Ireland’s recent World Cup qualifier seems to have devoted as much attention to the managers’ media comments than the actual game itself, and now the legendary punditry duo Eamon Dunphy and John Giles have given their take.
Seamus Coleman’s broken leg aside, the biggest talking points to come from that match at the Aviva were in relation to Roy Keane’s comments before the game (as well as Chris Coleman’s after), and Dunphy and Giles have now called on the Ireland assistant manager to be removed from media duties in the build-up to the side’s fixtures.
Speaking on Dunphy’s podcast The Stand, the pair made the call in response to Keane’s pre-match press conference in which Martin O’Neill’s second-in-command claimed that the best way to stop Wales forward Gareth Bale would be to “hit him.”
Words taken out of context perhaps but nonetheless, the tone was set for the encounter and Dunphy, no stranger to the sharp end of Keane’s tongue himself, sees that as reason enough for the ex-captain to have the microphone taken away from him:
“The whole thing about Keane giving press conferences is troubling,
“He gave a press conference before the Wales game and when he was asked about Gareth Bale, what he said was, ‘we’re going to hit him’ and then he said, ‘Hard, but fairly’.
“The newspapers just took the phrase ‘hit him’ and that was the headline.
“In my opinion, that would have put ideas into the heads of those in the Welsh camp. We all know how that ended up.
“I don’t think Keane should be giving press conferences, provocative press conferences.”
Former Ireland manager Giles concurred, arguing that Keane’s comments were distracting and were of little benefit to either the team or O’Neill with an important World Cup qualifier to prepare for, but was more keen to blame the press misinterpretation of the “hit him” comments rather than Keane himself for making them:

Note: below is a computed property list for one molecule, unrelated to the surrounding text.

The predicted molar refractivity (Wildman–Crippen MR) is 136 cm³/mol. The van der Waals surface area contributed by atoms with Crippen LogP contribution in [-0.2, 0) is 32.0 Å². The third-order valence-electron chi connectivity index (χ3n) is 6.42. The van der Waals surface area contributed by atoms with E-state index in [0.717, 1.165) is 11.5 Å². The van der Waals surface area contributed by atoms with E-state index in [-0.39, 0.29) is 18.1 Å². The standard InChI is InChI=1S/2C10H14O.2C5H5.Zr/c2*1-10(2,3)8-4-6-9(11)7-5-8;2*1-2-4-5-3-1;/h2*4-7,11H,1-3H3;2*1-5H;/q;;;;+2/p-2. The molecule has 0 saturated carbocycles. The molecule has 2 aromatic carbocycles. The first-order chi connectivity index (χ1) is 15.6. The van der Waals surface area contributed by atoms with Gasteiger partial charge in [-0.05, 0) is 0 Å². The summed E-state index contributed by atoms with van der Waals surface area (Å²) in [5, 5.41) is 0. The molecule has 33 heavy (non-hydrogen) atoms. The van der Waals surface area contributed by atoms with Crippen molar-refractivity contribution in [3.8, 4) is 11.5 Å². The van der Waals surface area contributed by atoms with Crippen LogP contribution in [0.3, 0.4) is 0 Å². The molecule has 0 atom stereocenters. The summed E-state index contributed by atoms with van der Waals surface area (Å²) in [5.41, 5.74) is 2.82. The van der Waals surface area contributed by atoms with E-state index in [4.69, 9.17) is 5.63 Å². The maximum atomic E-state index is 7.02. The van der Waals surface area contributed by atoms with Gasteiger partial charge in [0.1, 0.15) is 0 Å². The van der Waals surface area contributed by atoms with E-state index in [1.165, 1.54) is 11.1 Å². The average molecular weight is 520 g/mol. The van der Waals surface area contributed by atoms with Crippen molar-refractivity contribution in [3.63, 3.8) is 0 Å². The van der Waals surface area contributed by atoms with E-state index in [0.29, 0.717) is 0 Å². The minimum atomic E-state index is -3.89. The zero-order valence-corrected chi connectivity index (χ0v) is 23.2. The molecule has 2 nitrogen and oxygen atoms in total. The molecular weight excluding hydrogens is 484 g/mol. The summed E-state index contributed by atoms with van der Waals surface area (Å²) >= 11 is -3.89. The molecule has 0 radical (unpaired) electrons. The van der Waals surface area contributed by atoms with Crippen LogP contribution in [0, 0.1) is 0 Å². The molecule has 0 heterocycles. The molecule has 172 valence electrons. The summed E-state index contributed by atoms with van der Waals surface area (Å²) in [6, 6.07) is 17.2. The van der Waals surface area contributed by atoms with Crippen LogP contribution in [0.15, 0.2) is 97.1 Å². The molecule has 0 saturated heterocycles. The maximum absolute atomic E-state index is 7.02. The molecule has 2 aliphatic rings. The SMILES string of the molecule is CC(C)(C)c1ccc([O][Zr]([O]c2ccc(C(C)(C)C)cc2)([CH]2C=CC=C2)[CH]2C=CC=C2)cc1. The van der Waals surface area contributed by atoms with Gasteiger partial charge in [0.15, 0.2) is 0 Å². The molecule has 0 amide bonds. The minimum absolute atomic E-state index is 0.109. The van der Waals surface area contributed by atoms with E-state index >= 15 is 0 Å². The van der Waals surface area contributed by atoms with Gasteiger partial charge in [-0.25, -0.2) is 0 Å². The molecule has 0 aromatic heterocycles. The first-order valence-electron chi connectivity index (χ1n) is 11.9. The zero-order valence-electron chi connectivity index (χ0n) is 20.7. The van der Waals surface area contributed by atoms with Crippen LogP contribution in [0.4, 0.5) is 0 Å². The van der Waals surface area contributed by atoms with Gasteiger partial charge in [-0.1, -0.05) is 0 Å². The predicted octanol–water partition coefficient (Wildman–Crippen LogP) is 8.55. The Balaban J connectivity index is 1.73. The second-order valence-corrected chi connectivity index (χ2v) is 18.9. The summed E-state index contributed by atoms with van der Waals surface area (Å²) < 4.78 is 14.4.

“For his own good and Martin good (he should stop). If you asked me who the assistant manager of Wales is. I couldn’t tell you,” he said.
“There is no other assistant manager that does it.
“I have a slightly different take on [Keane’s comments on Bale]. He said ‘fairly’ and the press reported it (as ‘hit him’). That’s the fault of the press.
“I thought there was a bit going on before half-time. There was an elbow here and an elbow there and Ireland were definitely the more aggressive. They weren’t dirty.
“I believe, for what it’s worth, that Coleman said, ‘These guys are bullying us’ and all managers hate that. Any manager will say, ‘we’ve got to respond’.”
The aggressive nature of the game had a role in Coleman’s injury, which will rule the Ireland captain out for the remainder of the qualification campaign. How much of an impact Keane’s words had on the tone of the match is unclear but Dunphy and Giles appear to be in no doubt that it was a huge factor.
Be sure to check out our brand new Irish football podcast The Mixer. In episode one we discuss Ronald Koeman vs. Martin O’Neill, the latest rounds of League of Ireland fixtures and we chat to Cork City’s in-form striker Sean Maguire.